Breaking Free from What's Been Holding You Back

Photo by felip1

Photo by felip1

“I don’t feel like an impostor anymore because of you!”

That was part of the greeting I received from someone very excited to see me at Agile Midwest last week—all because of a coaching conversation we’d had two years ago. It was incredible to see how happy she is now.

In March, I’d shared a story at Scrum Gathering Canada about how I initially felt like an impostor as an agile coach. I didn’t feel like I compared to other agile coaches I knew. It took me a while to realize that every coach is different. Sharing that story and how each day I told myself, “I am an agile coach” until I believed it felt freeing. And it got tweeted:

Screen Shot 2018-03-28 at 8.02.15 AM.png

Impostor syndrome is normal, and yet it can be so isolating to experience. It can hold us back. I started reading How Women Rise recently, and it includes 12 self-limiting habits common to women—habits that we can change if we can notice them. The message has been resonating for me, and as I’ve brought it up in conversations, it seems to resonate with others too.

How have you shifted away from thoughts and behaviors that may be getting in your way?

Allison Pollard

I help people discover their agile instincts and develop their coaching abilities. As an agile coach with Improving in Dallas, I enjoy mentoring others to become great Scrum Masters, coaching managers to grow teams that deliver amazing results, and fostering communities that provide sustainability for agile transformations. In my experience, applying agile methods improves delivery, strengthens relationships, and builds trust between business and IT. A big believer in the power of community-based learning, I grew the DFW Scrum user group significantly over the five years I served as an organizer. I am also a Certified Professional Co-Active Coach, a foodie, and proud glasses wearer.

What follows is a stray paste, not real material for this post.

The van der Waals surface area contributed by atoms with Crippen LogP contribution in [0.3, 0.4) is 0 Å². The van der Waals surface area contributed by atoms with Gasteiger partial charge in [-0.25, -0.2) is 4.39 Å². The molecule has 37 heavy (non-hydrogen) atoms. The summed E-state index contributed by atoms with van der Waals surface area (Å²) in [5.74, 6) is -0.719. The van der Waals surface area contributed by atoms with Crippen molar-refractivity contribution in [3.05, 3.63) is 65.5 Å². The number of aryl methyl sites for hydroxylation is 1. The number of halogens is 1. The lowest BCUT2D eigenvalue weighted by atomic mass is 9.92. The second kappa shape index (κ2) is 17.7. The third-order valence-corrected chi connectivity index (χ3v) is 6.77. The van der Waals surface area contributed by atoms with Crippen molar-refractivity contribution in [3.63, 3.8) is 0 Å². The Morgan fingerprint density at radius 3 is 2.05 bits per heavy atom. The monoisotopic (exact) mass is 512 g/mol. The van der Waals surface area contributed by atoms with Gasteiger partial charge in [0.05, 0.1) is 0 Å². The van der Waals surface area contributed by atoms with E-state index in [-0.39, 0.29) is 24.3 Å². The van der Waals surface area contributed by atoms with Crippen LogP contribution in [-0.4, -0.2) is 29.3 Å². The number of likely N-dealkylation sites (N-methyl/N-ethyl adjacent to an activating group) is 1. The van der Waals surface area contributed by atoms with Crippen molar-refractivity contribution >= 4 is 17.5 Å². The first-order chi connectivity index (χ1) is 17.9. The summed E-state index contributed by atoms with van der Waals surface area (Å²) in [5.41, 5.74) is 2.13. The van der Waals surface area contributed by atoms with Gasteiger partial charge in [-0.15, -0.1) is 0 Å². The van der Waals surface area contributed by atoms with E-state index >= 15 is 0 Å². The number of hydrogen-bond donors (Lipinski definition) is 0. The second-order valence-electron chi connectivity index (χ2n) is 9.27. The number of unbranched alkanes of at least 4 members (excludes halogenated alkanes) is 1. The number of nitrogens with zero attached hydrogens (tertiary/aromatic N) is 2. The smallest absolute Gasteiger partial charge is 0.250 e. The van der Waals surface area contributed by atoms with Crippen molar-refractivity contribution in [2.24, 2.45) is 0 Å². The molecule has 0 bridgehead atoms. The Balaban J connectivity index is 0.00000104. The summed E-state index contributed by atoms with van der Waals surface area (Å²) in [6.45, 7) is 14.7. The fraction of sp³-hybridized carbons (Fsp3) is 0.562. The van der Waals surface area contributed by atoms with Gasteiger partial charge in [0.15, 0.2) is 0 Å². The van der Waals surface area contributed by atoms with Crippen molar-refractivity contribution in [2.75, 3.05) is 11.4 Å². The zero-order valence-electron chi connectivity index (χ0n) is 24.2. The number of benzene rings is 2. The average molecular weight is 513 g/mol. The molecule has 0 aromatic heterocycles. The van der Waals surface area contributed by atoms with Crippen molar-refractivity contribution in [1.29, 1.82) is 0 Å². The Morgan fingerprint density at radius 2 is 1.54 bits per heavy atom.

The Impostor is an Overachiever

Photo by Moo Kitty

Photo by Moo Kitty

Impostor syndrome can happen to anyone at anytime, and it can cause us to play small in our lives. Make us feel like we’re frauds. That stinks because there’s so much good that we can do when we’re living our values and using our strengths. Our inner critic—our saboteur—can eat us alive through its endless comparisons, need to please, and perfectionism. And then I read about what can derail leadership, and this statement stopped me in my tracks:

The impostor is an overachiever.

Ouch--overachieving is my norm!

Thankfully I’ve gained more awareness of my commitments (and over-commitments) and learned to evaluate how I spend my time against my values. I even managed to have an entire week where I was home each night not too long ago—that’s never happened. My husband and I started dating in college, and back then, I had evening classes and extracurricular activities that would have prevented me from being home. I was busy earning three Bachelors degrees, leading a professional engineering fraternity on my campus, and swing dancing socially. That was years and years ago, so like I said—overachieving is my norm.

It would be unrealistic to think that I’d cut my commitments in half and do a lot less. When I'm considering a new project or opportunity, the trick is to not choose from a place of fear, like I'm not enough. It helps my "yes" to be more meaningful.

Allison Pollard

I help people discover their agile instincts and develop their coaching abilities. As an agile coach with Improving in Dallas, I enjoy mentoring others to become great Scrum Masters, coaching managers to grow teams that deliver amazing results, and fostering communities that provide sustainability for agile transformations. In my experience, applying agile methods improves delivery, strengthens relationships, and builds trust between business and IT. A big believer in the power of community-based learning, I grew the DFW Scrum user group significantly over the five years I served as an organizer. I am also a Certified Professional Co-Active Coach, a foodie, and proud glasses wearer.